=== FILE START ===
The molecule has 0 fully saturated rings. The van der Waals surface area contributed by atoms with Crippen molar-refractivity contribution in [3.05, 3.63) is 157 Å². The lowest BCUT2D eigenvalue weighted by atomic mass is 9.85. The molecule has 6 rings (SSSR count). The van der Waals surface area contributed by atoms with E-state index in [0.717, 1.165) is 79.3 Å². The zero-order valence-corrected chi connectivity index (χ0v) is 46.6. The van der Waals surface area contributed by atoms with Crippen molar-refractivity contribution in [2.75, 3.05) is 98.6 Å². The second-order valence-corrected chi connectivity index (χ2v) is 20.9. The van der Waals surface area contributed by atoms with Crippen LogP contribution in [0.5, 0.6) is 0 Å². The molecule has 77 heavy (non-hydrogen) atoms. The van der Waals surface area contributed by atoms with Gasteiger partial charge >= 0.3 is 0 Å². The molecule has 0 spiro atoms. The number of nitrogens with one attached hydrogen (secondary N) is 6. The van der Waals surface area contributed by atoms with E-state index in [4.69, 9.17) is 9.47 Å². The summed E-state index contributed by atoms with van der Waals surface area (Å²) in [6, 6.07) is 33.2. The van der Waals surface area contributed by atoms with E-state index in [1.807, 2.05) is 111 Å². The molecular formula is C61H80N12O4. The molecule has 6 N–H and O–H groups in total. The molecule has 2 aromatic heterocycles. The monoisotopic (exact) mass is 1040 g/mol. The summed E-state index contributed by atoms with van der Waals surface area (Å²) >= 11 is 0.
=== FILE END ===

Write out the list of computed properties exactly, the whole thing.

The molecule has 0 fully saturated rings. The van der Waals surface area contributed by atoms with Crippen molar-refractivity contribution in [3.05, 3.63) is 157 Å². The lowest BCUT2D eigenvalue weighted by atomic mass is 9.85. The molecule has 6 rings (SSSR count). The van der Waals surface area contributed by atoms with E-state index in [0.717, 1.165) is 79.3 Å². The zero-order valence-corrected chi connectivity index (χ0v) is 46.6. The van der Waals surface area contributed by atoms with Crippen molar-refractivity contribution in [2.75, 3.05) is 98.6 Å². The second-order valence-corrected chi connectivity index (χ2v) is 20.9. The van der Waals surface area contributed by atoms with Crippen LogP contribution in [0.5, 0.6) is 0 Å². The molecule has 77 heavy (non-hydrogen) atoms. The van der Waals surface area contributed by atoms with Gasteiger partial charge >= 0.3 is 0 Å². The molecule has 0 spiro atoms. The number of nitrogens with one attached hydrogen (secondary N) is 6. The van der Waals surface area contributed by atoms with E-state index in [4.69, 9.17) is 9.47 Å². The summed E-state index contributed by atoms with van der Waals surface area (Å²) in [6, 6.07) is 33.2. The van der Waals surface area contributed by atoms with E-state index in [1.807, 2.05) is 111 Å². The molecular formula is C61H80N12O4. The molecule has 6 N–H and O–H groups in total. The molecule has 2 aromatic heterocycles. The monoisotopic (exact) mass is 1040 g/mol. The summed E-state index contributed by atoms with van der Waals surface area (Å²) >= 11 is 0.